The nucleocapsid (NC) domain of retroviruses plays a critical role in specific viral RNA packaging and virus assembly. RNA is thought to facilitate viral particle assembly, but the results described here with NC mutants indicate that it also plays a critical role in particle integrity. We investigated the assembly and integrity of particles produced by the human immunodeficiency virus type 1 M1-2/BR mutant virus, in which 10 of the 13 positive residues of NC have been replaced with alanines and incorporation of viral genomic RNA is virtually abolished. We found that the mutations in the basic residues of NC did not disrupt Gag assembly at the cell membrane. The mutant Gag protein can assemble efficiently at the cell membrane, and viral proteins are detected outside the cell as efficiently as they are for the wild type. However, only ∼10% of the Gag molecules present in the supernatant of this mutant sediment at the correct density for a retroviral particle. The reduction of positive charge in the NC basic domain of the M1-2/BR virus adversely affects both the specific and nonspecific RNA binding properties of NC, and thus the assembled Gag polyprotein does not bind significant amounts of viral or cellular RNA. We found a direct correlation between the percentage of Gag associated with sedimented particles and the amount of incorporated RNA. We conclude that RNA binding by Gag, whether the RNA is viral or not, is critical to retroviral particle integrity after cell membrane assembly and is less important for Gag-Gag interactions during particle assembly and release.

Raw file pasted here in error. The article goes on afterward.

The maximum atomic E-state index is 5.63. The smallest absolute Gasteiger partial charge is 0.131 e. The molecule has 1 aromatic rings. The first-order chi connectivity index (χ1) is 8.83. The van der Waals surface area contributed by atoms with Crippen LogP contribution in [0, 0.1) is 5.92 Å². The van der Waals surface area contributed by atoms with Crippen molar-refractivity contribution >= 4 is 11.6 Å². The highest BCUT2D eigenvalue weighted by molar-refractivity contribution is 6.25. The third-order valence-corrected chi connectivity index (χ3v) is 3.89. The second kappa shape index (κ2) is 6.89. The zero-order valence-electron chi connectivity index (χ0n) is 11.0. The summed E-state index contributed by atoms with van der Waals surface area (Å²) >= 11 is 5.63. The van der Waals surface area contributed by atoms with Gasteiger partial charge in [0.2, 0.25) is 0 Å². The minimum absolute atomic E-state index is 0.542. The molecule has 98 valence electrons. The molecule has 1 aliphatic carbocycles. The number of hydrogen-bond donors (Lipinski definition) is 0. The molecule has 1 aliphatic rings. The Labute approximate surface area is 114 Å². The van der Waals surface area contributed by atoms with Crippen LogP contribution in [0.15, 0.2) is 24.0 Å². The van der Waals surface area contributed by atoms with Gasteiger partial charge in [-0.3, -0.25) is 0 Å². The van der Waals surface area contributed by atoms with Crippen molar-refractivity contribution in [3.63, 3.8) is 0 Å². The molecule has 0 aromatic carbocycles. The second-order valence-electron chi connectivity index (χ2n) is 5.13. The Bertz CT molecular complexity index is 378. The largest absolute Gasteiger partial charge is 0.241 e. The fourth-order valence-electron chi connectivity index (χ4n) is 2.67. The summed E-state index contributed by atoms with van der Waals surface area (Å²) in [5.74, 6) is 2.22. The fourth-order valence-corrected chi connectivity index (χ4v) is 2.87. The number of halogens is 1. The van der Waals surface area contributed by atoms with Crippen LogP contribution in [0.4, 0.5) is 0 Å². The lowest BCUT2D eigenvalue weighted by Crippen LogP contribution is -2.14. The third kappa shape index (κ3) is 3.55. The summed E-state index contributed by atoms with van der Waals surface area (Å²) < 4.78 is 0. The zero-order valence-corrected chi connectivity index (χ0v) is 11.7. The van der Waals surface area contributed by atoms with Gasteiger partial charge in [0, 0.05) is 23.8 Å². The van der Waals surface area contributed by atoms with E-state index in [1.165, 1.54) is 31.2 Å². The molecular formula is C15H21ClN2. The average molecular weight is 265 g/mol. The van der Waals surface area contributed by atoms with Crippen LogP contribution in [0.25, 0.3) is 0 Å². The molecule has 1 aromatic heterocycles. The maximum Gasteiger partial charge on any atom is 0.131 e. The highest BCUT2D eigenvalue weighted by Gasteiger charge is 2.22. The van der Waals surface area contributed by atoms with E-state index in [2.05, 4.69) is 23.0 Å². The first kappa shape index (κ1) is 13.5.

|Number of pages||13|
|Journal||Journal of Virology|
|Publication status||Published - 2002 Dec|
All Science Journal Classification (ASJC) codes
- Insect Science